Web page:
23 September, 2018

In order to keep this article short, I assume that you are familiar with the concept *meta*. If you are uncertain, it is probably wise to read the Wikipedia entry for Meta first. Personally, I have always found *meta* easy to comprehend and apply, in particular in the context of metatheories, metalanguages and to a lesser extent in metaprogramming.

For instance, understanding Alfred Tarski's truth definition is not possible without understanding the distinction between:

- object language
- metalanguage referring to the object language

Tarski's friend Willard Van Orman Quine always took the distinction very seriously and rightly so. In his text book *Mathematical Logic* he provided a memorable example of the crucial importance of the object language and metalanguage distinction. I do not remember his exact wording, and I do not have access to the book now, but Quine's example was like this:

Boston has 500 000 inhabitants. 'Boston' has six letters.

His example is excellent. The first sentence refers to the *city* Boston and the people who live there. In the second sentence, Quine has used single quotation marks to refer to the *word* 'Boston'. As you can see, it makes a huge difference which language we use. It is also important to make the distinction evident by always using correct symbolism (in Quine's case, quotation).

Quine's illustration seems self-evident and everybody understands it, because Boston and cities are familiar objects. Words are also familiar to us. But in the realm of *abstract entities* such as numbers, the distinction is harder to spot for some people. There can be considerable confusion in that area. Let me take one example of *incorrect* thinking that is caused by the lack of understanding the object language and metalanguage distinction.

I have seen some puzzles that are claimed to be "mathematical", but their supposedly mathematical, numeric problems in reality deal with *symbols* and not numbers at all! It is pure confusion, but unfortunately I am unable to remember any of those puzzles, so I cannot provide examples. But the good news is that I remember an equivalent example: Some researchers have claimed that *concatenation* applied to numbers is a mathematical operation comparable to a familiar function such as addition.

Let's start with what we know to be true:

1 + 1 = 2

This is a concrete instance of addition function: Adding 1 and 1 yields sum 2. It is well-defined and this *is* a function that accepts numbers as input and outputs a number as well.

Now the confused researchers claim that concatenation can be applied to numbers too, yielding numbers as a result. It is not important which symbol they pick to represent concatenation operation, so let's just use '`|`

' here. For example, they say we can have operations like these:

1 | 1 = 11

2 | 2 = 22

3 | 3 = 33

123 | 456 = 123456

444 | 171 = 444171

2 | 2 = 22

3 | 3 = 33

123 | 456 = 123456

444 | 171 = 444171

Further, they make claims like "Using concatenation, we can construct numbers such that...". But like I said earlier, they fail to see that their concatenation operator applies to *symbols* only and not numbers. I can prove that easily by using hexadecimal notation and simple logic.

This is the same truth about numbers expressed using different notation:

Now let's use concatenation as proposed. In base 10 they claim we have:

10 | 10 = 1010

So far so good. Let's now convert the input (10 and 10) into hexadecimal notation (i.e. base 16) and apply concatenation:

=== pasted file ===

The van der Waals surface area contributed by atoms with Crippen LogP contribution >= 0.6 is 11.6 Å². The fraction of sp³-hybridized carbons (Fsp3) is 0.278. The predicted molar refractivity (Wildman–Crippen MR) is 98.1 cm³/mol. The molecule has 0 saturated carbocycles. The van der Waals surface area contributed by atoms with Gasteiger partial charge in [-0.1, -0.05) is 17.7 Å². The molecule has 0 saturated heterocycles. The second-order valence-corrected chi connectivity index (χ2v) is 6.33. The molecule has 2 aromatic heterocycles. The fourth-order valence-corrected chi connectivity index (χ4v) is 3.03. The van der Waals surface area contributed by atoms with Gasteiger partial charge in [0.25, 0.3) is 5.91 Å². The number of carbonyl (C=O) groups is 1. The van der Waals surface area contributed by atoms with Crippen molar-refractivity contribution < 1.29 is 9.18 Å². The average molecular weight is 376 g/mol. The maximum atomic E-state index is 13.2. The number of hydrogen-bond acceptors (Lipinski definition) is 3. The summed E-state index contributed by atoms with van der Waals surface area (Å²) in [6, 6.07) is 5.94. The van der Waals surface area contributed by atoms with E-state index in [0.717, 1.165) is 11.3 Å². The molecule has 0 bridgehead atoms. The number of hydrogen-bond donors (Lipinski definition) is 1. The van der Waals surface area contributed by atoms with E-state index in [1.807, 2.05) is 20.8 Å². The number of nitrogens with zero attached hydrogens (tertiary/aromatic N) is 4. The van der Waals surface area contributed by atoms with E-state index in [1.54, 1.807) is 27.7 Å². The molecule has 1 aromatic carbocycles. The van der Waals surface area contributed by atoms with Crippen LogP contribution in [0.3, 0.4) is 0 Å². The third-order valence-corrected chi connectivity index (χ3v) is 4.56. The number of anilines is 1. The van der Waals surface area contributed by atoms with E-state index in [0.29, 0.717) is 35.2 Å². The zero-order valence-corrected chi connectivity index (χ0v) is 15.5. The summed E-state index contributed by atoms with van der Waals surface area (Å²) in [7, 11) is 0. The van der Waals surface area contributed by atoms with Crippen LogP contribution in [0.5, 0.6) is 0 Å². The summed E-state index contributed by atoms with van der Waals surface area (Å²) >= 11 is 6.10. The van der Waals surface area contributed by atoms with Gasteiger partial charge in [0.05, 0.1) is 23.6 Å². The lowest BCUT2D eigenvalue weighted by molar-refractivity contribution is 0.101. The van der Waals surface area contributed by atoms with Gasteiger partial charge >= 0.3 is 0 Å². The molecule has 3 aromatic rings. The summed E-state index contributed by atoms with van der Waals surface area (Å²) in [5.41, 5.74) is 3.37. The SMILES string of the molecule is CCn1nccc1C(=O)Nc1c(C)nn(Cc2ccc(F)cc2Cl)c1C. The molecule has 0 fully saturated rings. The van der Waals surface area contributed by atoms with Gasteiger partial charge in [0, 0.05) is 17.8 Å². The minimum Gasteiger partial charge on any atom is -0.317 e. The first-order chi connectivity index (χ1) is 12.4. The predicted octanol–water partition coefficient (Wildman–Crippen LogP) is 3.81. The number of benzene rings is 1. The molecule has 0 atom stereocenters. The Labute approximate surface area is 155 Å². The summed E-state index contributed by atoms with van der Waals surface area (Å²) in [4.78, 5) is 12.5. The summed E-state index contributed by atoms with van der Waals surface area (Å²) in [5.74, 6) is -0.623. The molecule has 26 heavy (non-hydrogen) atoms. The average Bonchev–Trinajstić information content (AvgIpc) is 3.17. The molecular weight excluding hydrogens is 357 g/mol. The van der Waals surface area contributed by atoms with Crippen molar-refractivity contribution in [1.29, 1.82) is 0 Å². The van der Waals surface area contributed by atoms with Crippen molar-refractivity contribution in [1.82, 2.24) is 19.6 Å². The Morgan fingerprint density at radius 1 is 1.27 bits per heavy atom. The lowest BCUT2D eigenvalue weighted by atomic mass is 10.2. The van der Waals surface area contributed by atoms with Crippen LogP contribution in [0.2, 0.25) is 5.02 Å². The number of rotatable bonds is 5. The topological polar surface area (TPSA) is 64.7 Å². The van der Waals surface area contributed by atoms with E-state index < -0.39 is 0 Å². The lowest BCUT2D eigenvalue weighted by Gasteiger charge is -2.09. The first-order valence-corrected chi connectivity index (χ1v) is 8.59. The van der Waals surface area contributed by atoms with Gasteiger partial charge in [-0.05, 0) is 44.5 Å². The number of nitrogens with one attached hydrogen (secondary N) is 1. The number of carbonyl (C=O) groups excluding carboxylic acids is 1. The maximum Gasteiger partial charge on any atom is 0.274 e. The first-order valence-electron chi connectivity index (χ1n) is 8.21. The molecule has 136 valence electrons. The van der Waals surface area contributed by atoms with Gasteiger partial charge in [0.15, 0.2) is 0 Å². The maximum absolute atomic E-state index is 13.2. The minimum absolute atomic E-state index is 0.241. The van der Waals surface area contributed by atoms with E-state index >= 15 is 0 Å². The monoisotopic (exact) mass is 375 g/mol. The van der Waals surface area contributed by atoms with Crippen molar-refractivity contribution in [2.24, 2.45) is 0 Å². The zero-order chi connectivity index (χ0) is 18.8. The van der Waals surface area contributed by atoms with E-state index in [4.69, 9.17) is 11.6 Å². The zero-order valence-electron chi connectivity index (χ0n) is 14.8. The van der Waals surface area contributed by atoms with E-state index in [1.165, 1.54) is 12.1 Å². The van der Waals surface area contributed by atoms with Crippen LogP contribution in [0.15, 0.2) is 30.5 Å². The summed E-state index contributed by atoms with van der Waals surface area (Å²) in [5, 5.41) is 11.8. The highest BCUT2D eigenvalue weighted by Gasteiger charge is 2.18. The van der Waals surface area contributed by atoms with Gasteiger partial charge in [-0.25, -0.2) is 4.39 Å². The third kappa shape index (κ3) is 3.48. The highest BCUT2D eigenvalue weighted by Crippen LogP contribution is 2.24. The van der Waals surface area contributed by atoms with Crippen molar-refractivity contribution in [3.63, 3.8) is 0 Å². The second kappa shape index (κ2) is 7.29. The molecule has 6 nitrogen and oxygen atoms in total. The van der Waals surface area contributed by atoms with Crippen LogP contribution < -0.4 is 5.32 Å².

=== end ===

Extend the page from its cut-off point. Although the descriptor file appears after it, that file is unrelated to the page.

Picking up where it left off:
a | a = aa

Now let's compare the results in base 10. The first operation yielded 1010. What is `aa`

expressed in base 10? It is 170. So we see that concatenation operator yields different results, depending on the base we use: 1010 is not equal to 170!

But we know for sure that addition and all other functions that operate on numbers *never* depend on the base we choose to use. After the results are converted to uniform base, proper mathematical operations always yield the same results. This is not controversial, it is a basic fact.

So we have proved that concatenation is *not* a mathematical operation on a par with, say, addition. Concatenation function accepts symbols as input and yields a symbol as a result.

What have we learned? That the distinction between abstraction levels is very important. We always need to think clearly and avoid errors.

About 15 years ago my colleague asked me whether I was capable of *metathoughts*. In other words, he meant *thinking about thinking* in the general sense, not in the narrower context of, say, metaprogramming or metalanguages. I replied that of course I was, and added that thinking about thinking is one of the most important capabilities if you want to do any deeper lever analysis about your mental processes.

To my surprise he said that according to a study he had read, only 10% of all population is capable of metathoughts. I am not sure about the number, it could have been even less, maybe 8%. And he never referred me to the actual research paper, so I cannot be sure whether the numbers are accurate at all. But whatever the case, the number is totally irrelevant to our topic today. On the other hand, if the result is true, then metathoughts are not accessible to many.

I added that not only was I capable of metathoughts, I had realized that it is possible to have metametathoughts, metametametathoughts, and so on. In my own thought experiments I had done ascension to perhaps ten levels, so the model of my mental process was like this, described in words:

- Thinking about thinking
- Thinking about thinking about thinking
- Thinking about thinking about thinking about thinking
- Thinking about thinking about thinking about thinking about thinking
- Thinking about thinking about thinking about thinking about thinking about thinking
- Thinking about thinking about thinking about thinking about thinking about thinking about thinking
- Thinking about thinking about thinking about thinking about thinking about thinking about thinking about thinking
- Thinking about thinking about thinking about thinking about thinking about thinking about thinking about thinking about thinking
- Thinking about thinking about thinking about thinking about thinking about thinking about thinking about thinking about thinking about thinking